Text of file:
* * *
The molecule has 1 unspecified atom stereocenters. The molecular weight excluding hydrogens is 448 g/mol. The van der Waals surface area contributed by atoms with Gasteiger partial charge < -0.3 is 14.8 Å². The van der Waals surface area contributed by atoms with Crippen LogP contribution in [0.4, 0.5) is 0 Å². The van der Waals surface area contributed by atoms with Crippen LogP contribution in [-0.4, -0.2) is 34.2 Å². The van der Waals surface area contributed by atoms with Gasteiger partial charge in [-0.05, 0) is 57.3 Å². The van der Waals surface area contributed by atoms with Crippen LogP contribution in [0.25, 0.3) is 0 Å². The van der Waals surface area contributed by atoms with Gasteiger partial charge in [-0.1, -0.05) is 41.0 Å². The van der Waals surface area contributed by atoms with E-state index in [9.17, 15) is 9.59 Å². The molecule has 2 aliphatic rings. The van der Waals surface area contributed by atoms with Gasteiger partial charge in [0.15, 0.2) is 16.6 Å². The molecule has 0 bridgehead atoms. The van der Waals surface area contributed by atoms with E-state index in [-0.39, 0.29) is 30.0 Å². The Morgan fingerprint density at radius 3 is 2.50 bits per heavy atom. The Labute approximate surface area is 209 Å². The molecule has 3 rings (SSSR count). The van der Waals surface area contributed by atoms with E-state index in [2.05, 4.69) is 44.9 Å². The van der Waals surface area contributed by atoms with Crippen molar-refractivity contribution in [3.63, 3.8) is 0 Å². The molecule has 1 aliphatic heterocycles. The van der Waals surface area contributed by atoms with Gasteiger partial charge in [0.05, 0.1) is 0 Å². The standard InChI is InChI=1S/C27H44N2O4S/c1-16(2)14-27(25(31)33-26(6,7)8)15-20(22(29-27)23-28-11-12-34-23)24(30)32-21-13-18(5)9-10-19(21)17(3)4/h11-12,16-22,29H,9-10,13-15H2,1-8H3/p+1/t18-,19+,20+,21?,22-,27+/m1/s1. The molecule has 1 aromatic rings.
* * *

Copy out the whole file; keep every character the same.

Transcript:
The molecule has 1 unspecified atom stereocenters. The molecular weight excluding hydrogens is 448 g/mol. The van der Waals surface area contributed by atoms with Gasteiger partial charge < -0.3 is 14.8 Å². The van der Waals surface area contributed by atoms with Crippen LogP contribution in [0.4, 0.5) is 0 Å². The van der Waals surface area contributed by atoms with Crippen LogP contribution in [-0.4, -0.2) is 34.2 Å². The van der Waals surface area contributed by atoms with Gasteiger partial charge in [-0.05, 0) is 57.3 Å². The van der Waals surface area contributed by atoms with Crippen LogP contribution in [0.25, 0.3) is 0 Å². The van der Waals surface area contributed by atoms with Gasteiger partial charge in [-0.1, -0.05) is 41.0 Å². The van der Waals surface area contributed by atoms with E-state index in [9.17, 15) is 9.59 Å². The molecule has 2 aliphatic rings. The van der Waals surface area contributed by atoms with Gasteiger partial charge in [0.15, 0.2) is 16.6 Å². The molecule has 0 bridgehead atoms. The van der Waals surface area contributed by atoms with E-state index in [-0.39, 0.29) is 30.0 Å². The Morgan fingerprint density at radius 3 is 2.50 bits per heavy atom. The Labute approximate surface area is 209 Å². The molecule has 3 rings (SSSR count). The van der Waals surface area contributed by atoms with E-state index in [2.05, 4.69) is 44.9 Å². The van der Waals surface area contributed by atoms with Crippen molar-refractivity contribution in [3.63, 3.8) is 0 Å². The molecule has 1 aliphatic heterocycles. The van der Waals surface area contributed by atoms with Gasteiger partial charge in [0.05, 0.1) is 0 Å². The standard InChI is InChI=1S/C27H44N2O4S/c1-16(2)14-27(25(31)33-26(6,7)8)15-20(22(29-27)23-28-11-12-34-23)24(30)32-21-13-18(5)9-10-19(21)17(3)4/h11-12,16-22,29H,9-10,13-15H2,1-8H3/p+1/t18-,19+,20+,21?,22-,27+/m1/s1. The molecule has 1 aromatic rings.